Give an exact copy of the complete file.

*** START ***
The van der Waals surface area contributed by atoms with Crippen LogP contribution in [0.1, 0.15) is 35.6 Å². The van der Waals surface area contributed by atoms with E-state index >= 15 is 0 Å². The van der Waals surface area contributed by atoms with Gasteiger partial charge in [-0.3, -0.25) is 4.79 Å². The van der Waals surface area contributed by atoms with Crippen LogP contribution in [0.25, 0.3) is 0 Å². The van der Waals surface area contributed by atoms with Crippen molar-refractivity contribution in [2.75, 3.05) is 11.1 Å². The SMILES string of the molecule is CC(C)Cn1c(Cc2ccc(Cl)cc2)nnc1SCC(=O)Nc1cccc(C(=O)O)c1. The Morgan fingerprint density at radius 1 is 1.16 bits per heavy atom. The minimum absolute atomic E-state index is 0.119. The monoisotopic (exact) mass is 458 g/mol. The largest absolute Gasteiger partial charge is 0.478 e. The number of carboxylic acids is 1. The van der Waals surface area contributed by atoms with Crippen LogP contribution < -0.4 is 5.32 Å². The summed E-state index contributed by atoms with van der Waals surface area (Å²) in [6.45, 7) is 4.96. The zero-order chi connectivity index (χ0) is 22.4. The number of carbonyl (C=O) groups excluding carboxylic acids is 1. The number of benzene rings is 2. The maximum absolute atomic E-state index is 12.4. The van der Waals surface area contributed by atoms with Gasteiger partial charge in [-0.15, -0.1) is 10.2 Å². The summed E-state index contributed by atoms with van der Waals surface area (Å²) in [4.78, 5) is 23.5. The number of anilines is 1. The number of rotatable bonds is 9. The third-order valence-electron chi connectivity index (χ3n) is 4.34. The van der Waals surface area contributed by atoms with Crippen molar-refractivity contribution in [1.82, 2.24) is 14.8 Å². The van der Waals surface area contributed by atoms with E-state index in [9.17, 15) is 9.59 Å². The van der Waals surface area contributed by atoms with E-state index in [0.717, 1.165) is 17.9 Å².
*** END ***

The van der Waals surface area contributed by atoms with Crippen LogP contribution in [0.1, 0.15) is 35.6 Å². The van der Waals surface area contributed by atoms with E-state index >= 15 is 0 Å². The van der Waals surface area contributed by atoms with Gasteiger partial charge in [-0.3, -0.25) is 4.79 Å². The van der Waals surface area contributed by atoms with Crippen LogP contribution in [0.25, 0.3) is 0 Å². The van der Waals surface area contributed by atoms with Crippen molar-refractivity contribution in [2.75, 3.05) is 11.1 Å². The SMILES string of the molecule is CC(C)Cn1c(Cc2ccc(Cl)cc2)nnc1SCC(=O)Nc1cccc(C(=O)O)c1. The Morgan fingerprint density at radius 1 is 1.16 bits per heavy atom. The minimum absolute atomic E-state index is 0.119. The monoisotopic (exact) mass is 458 g/mol. The largest absolute Gasteiger partial charge is 0.478 e. The number of carboxylic acids is 1. The van der Waals surface area contributed by atoms with Crippen LogP contribution < -0.4 is 5.32 Å². The summed E-state index contributed by atoms with van der Waals surface area (Å²) in [6.45, 7) is 4.96. The zero-order chi connectivity index (χ0) is 22.4. The number of carbonyl (C=O) groups excluding carboxylic acids is 1. The number of benzene rings is 2. The maximum absolute atomic E-state index is 12.4. The van der Waals surface area contributed by atoms with Gasteiger partial charge in [-0.15, -0.1) is 10.2 Å². The summed E-state index contributed by atoms with van der Waals surface area (Å²) in [4.78, 5) is 23.5. The number of anilines is 1. The number of rotatable bonds is 9. The third-order valence-electron chi connectivity index (χ3n) is 4.34. The van der Waals surface area contributed by atoms with Crippen molar-refractivity contribution in [1.82, 2.24) is 14.8 Å². The van der Waals surface area contributed by atoms with E-state index in [9.17, 15) is 9.59 Å². The van der Waals surface area contributed by atoms with E-state index in [0.717, 1.165) is 17.9 Å².